There’s one big problem with this logic: According to a tally by Harvard University professor Graham Allison, Iran has already crossed seven red lines put forth by the international community. Furthermore, former Israeli military intelligence chief Amos Yadlin noted this weekend: "Today it can be said that the Iranians have crossed the red line set by Netanyahu at the U.N. assembly." In addition, Israel leaders have repeatedly stressed, as Strategic Affairs Minister Yuval Steinitz declared on Sunday, "We are not making any comparison or linkage with Iran, which is a completely different matter." If Tel Aviv does not draw conclusions from U.S. inaction in Syria with Iran, why should Washington?
In October 2006, President George W. Bush warned Pyongyang: "The transfer of nuclear weapons or material by North Korea to states or non-state entities would be considered a grave threat to the United States, and we would hold North Korea fully accountable of the consequences of such action." When the Bush administration learned that North Korea — starting in 2001 — had clandestinely helped Syria construct a "carbon copy" of its Yongbyon nuclear reactor, it responded to both governments with silence.
Furthermore, if Kim Jong Un or the mullahs in Tehran are watching closely, it is hard to see how enforcing a partial no-fly zone over Syria with Patriot missile batteries already installed in eastern Turkey would be a demonstrable deterrent. Assuring the physical destruction of Iran’s (or North Korea’s) nuclear program is a significantly more intensive and riskier military intervention, which would include attacking their integrated air defense systems, command-and-control facilities, known nuclear sites, and other regime assets.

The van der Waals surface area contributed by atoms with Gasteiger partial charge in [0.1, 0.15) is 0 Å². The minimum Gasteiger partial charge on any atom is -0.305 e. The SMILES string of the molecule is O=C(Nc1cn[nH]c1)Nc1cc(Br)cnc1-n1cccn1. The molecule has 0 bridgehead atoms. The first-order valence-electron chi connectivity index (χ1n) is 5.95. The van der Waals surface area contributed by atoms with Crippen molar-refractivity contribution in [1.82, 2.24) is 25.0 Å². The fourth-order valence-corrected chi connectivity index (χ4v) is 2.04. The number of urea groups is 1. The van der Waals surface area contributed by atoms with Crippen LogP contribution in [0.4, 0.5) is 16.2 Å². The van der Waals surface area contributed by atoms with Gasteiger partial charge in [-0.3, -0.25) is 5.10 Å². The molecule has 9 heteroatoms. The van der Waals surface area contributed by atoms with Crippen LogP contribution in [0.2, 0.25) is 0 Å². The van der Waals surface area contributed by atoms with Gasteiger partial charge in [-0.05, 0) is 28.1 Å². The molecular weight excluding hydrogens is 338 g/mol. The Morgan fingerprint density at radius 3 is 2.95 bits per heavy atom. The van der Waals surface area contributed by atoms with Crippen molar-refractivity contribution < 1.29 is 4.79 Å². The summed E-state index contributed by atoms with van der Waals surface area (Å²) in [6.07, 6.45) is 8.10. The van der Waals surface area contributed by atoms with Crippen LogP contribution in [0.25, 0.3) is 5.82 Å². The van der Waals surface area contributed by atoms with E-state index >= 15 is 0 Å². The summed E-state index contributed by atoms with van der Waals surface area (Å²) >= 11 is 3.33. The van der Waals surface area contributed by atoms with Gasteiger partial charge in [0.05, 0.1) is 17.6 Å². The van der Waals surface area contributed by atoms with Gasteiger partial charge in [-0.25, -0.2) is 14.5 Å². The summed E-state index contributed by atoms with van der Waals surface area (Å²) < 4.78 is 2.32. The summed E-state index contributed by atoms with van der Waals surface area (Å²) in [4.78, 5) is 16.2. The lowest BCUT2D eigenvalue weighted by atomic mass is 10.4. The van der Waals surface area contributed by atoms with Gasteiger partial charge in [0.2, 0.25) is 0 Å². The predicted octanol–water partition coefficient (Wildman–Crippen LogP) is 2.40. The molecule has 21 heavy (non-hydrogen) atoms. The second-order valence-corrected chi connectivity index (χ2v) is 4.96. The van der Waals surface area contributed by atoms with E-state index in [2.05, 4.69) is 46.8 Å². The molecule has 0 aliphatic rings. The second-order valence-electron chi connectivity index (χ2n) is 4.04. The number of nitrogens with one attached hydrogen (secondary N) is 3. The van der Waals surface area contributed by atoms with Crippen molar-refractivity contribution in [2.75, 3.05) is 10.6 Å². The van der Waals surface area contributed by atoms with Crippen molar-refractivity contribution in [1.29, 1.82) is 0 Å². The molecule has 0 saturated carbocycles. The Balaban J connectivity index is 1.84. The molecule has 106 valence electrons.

Ensure U.S. credibility. Beyond Iran and North Korea, many policymakers and publications contend that the world is carefully judging America’s credibility and reputation. The Washington Post editorial board declared: "If Mr. Obama waffles or retreats on the one clear red line he drew, U.S. credibility across the region will be severely damaged." Rogers asserted: "We have lost the confidence of the Arab League." Meanwhile, Sen. Saxby Chambliss warned: The world is watching. We’ve got 70,000 dead people in that part of the world as a result of Bashar al-Assad. We as America have never let something like that happen before. We’ve taken action."
Leaving aside the multiple historical errors in Chambliss’s statement, using or threatening to use force to "signal" is a fool’s errand. Recall that many advocates of intervening in Libya’s civil war believed U.S. action would show other dictators that they should embrace democratic demands for change. John Kerry, then the chairman of the Senate Foreign Relations Committee, declared: "The military intervention in Libya sends a critical signal to other leaders in the region: They cannot automatically assume they can resort to large-scale violence to put down legitimate demands for reform without consequences." Columnist Nicholas Kristof claimed: "If not for this intervention…the message would have gone out to all dictators that ruthlessness works." Since Assad incorrectly interpreted the intended message from ousting Qaddafi, why would other potential friends or adversaries assess U.S. strength and credibility based on Syria?